Recognising the challenge of student engagement online, we introduced workshops covering skills such as developing H5P interactive learning activities within the LMS, creating interactive instructional videos and instructional graphics using Canva. Since then, we have seen more use of H5P interactive activities in the LMS such as presentations and videos featuring multiple-choice questions, blanks for students to fill in, text pop-ups and other interactive elements.

5. Find ways to partner with your IT team

Your campus IT service should be a key partner in building quality online education. By working closely with IT, you will be able to quickly address any barriers to online learning and make improvements. We maintain close communication and consult regularly with our campus IT regarding new functions and updates in the LMS. Our data indicated a varied student experience when using the LMS, so we worked with our IT team to embed a generic course template within the LMS. This provided a basic framework for faculty to develop courses and meant a more consistent online learning experience for students. While faculty can modify the template, it means they no longer start with a blank slate.

6. Start a One Button Studio

A One Button Studio (OBS) is a simplified video recording set-up that can be used without previous video production experience. Faculty, on entering the studio, will activate the OBS recording service by pressing a button and this will coordinate all the components – video camera, computer system, lighting and sound, so faculty can concentrate on presenting the content. Once completed, the faculty can then access their recording ready for editing on their own devices before embedding it into their online courses. We are working to ensure our faculty have access to One Button Studio by the summer semester of 2023.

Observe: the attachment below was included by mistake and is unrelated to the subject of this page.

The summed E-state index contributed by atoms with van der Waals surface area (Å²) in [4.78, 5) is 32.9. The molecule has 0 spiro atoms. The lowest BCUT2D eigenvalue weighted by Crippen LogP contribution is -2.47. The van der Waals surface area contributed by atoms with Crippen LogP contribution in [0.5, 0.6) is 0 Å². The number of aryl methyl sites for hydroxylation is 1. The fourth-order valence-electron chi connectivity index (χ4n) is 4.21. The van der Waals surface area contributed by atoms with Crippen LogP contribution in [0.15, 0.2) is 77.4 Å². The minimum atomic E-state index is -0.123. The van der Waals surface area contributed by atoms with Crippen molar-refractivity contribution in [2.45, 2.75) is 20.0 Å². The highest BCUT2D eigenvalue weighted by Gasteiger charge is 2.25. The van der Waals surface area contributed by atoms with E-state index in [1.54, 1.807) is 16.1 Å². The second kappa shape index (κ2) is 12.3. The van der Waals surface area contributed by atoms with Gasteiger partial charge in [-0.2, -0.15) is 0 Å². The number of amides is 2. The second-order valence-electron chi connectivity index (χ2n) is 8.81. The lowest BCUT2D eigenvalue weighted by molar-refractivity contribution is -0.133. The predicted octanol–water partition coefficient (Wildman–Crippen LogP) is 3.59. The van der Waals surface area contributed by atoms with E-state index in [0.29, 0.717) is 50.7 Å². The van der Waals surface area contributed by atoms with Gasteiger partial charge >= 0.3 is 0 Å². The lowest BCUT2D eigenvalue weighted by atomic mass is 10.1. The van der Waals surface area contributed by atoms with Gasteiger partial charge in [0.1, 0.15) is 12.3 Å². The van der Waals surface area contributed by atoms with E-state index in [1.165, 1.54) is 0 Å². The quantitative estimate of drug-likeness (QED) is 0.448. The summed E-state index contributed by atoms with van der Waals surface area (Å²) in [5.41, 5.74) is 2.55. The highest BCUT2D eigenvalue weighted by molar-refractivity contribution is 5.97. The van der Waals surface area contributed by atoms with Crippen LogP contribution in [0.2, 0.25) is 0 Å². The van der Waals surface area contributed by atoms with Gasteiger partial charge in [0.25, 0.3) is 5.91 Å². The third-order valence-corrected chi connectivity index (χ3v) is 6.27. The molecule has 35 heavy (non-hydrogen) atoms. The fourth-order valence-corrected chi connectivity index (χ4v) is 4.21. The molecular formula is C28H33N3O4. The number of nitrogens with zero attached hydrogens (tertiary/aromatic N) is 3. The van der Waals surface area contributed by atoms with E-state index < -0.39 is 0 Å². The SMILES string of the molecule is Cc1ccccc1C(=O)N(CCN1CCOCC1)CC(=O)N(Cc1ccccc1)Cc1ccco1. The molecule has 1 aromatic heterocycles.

7. Integrate resilience-driven pedagogy in faculty development

The support for emotional and mental well-being for faculty provides an opportunity to address teaching resilience. While it has various definitions, teaching resilience is used here to mean faculty’s ability to adapt and succeed despite adversity. It is important that faculty development themes are extended to explore wider topics of well-being and coping skills needed when meeting the increased demand for online education.

8. Advocate for quality online education

The quality of online education remains uneven. Many faculty extol their expertise as online educators having lectured using video-conferencing platforms since the pandemic. The return to in-person teaching saw an increased call by students and faculty alike for continued elements of online education. To meet this demand, institutions must ensure adherence to quality standards for online education through the provision of guidelines and support systems. Support systems may include monitoring mechanisms where online courses are evaluated or audited against tools such as this online course quality review rubric produced by the State University of New York (SUNY).

LeRoy Hill is director of the Centre for Excellence in Teaching and Learning at St. Augustine Campus, The University of the West Indies

If you found this interesting and want advice and insight from academics and university staff delivered direct to your inbox each week, sign up for the THE Campus newsletter.


You may also like

sticky sign up

Register for free

and unlock a host of features on the THE site